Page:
The mere suggestion from Government that it might not be such a bad idea for employees to have a representation on company remuneration committees produced a furious reaction in the City.
Hardly had the debate got under way, when the chairmen of some of the FTSE 100's more backward looking multinationals were trotting out the tired, old threat of stomping off to more "business friendly" overseas locales. In private briefings, at least.
A set of hugely hostile responses to a Business Department consultation on the issue killed it off and the unnamed chairmen of those furious multinationals were able to renew their golf club memberships with confidence.
Vince Cable, the Business Secretary, has made his desire to see greater diversity on British boards clear. But on the issue of including employees he has said: "Already, in the UK, employees in large companies already have the right to set up information and consultation arrangements, allowing them to receive information and discuss issues about the company for which they work – including their bosses' pay.
"This mechanism is not being extensively used at present and perhaps employees are unaware of it. I would encourage them to take this up and put executive pay on the agenda. Here is a useful mechanism that already exists and it is more practical and less problematic than trying to put worker representatives on boards."
But what is so wrong with the idea of putting worker representatives on boards?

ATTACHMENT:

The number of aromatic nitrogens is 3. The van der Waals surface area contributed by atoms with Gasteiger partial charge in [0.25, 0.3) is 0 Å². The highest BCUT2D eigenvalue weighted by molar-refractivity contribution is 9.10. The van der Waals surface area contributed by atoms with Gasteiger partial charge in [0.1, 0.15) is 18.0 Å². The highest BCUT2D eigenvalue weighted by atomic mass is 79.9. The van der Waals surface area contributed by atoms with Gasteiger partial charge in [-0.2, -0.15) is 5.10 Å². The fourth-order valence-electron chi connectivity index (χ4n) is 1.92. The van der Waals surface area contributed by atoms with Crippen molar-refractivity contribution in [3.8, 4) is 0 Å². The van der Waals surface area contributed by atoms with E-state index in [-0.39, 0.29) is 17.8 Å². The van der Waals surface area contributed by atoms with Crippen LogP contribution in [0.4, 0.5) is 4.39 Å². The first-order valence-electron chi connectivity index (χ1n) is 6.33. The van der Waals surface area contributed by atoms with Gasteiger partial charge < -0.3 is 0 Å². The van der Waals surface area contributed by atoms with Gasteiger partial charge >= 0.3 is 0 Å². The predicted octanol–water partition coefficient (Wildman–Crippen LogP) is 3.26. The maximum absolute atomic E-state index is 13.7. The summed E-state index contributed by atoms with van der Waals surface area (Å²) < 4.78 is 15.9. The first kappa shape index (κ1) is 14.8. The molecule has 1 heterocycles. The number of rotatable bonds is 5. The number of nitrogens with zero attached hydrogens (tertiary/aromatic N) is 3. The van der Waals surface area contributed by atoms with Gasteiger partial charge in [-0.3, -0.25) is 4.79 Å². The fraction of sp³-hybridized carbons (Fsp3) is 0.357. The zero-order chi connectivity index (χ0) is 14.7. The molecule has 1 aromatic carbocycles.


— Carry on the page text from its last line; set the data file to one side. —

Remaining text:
Employee participation doesn't seem to have stopped companies from some of the countries where it is a fact of life from being judged as the best managed in the world.
When a team from Harvard Business School, the London School of Economics, McKinsey & Company, and Stanford University in California systematically surveyed global management, the US – where there is little or no employee participation at the top – came first.
But it said that firms in Sweden and Germany, where participation is a fact of life, weren't far behind, while Britain was lagging in mid table. Germany, it should be remembered, is Europe's strongest and most dynamic economy. And half the non-executive members of the supervisory boards to German companies come from the workforce with the remainder nominated by shareholders.
The Confederation of British Industry, however, describes Germany as "a unique case". Neil Carberry, its director of employment and skills, insists the current system of UK boards having a majority of shareholder appointed non-executive directors "works well". As, he claims, do remuneration committees, although the latter statement may not meet with broad agreement.
"For UK plcs the majority of directors on the board being in the hands of shareholders is the appropriate arrangement," says Mr Carberry. "We are not sure that employee representation would be anything other than tokenistic. Boards have a specific job to do and there are specific skills you look for."
These include the ability to "oversee and properly challenge management". "Shareholders need to have trust in non-executive directors to do this. There is experience and training required and it is not immediately clear to us that it is particularly easy to find those skills in the workforce more generally."
He says the CBI supports efforts to improve boardroom diversity – because that would improve corporate governance – but that is as far as it goes.